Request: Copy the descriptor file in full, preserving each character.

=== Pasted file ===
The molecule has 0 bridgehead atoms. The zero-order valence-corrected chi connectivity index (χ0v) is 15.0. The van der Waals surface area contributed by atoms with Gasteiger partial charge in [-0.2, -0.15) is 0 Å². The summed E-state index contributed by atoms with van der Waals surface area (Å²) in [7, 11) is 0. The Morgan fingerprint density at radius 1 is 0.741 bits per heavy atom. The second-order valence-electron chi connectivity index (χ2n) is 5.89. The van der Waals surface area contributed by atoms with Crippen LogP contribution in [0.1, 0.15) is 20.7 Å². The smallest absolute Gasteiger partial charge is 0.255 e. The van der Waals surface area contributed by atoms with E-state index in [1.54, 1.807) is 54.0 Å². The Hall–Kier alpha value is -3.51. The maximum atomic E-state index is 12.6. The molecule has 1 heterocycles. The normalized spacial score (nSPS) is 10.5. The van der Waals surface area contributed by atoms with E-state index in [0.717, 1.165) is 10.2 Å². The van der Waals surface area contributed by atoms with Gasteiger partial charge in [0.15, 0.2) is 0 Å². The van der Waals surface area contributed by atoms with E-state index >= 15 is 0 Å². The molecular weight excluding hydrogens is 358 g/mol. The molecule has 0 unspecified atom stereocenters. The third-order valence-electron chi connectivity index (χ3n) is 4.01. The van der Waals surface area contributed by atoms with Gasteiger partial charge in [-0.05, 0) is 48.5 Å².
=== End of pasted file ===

The molecule has 0 bridgehead atoms. The zero-order valence-corrected chi connectivity index (χ0v) is 15.0. The van der Waals surface area contributed by atoms with Gasteiger partial charge in [-0.2, -0.15) is 0 Å². The summed E-state index contributed by atoms with van der Waals surface area (Å²) in [7, 11) is 0. The Morgan fingerprint density at radius 1 is 0.741 bits per heavy atom. The second-order valence-electron chi connectivity index (χ2n) is 5.89. The van der Waals surface area contributed by atoms with Crippen LogP contribution in [0.1, 0.15) is 20.7 Å². The smallest absolute Gasteiger partial charge is 0.255 e. The van der Waals surface area contributed by atoms with E-state index in [1.54, 1.807) is 54.0 Å². The Hall–Kier alpha value is -3.51. The maximum atomic E-state index is 12.6. The molecule has 1 heterocycles. The normalized spacial score (nSPS) is 10.5. The van der Waals surface area contributed by atoms with E-state index in [0.717, 1.165) is 10.2 Å². The van der Waals surface area contributed by atoms with Gasteiger partial charge in [0.15, 0.2) is 0 Å². The van der Waals surface area contributed by atoms with E-state index >= 15 is 0 Å². The molecular weight excluding hydrogens is 358 g/mol. The molecule has 0 unspecified atom stereocenters. The third-order valence-electron chi connectivity index (χ3n) is 4.01. The van der Waals surface area contributed by atoms with Gasteiger partial charge in [-0.05, 0) is 48.5 Å².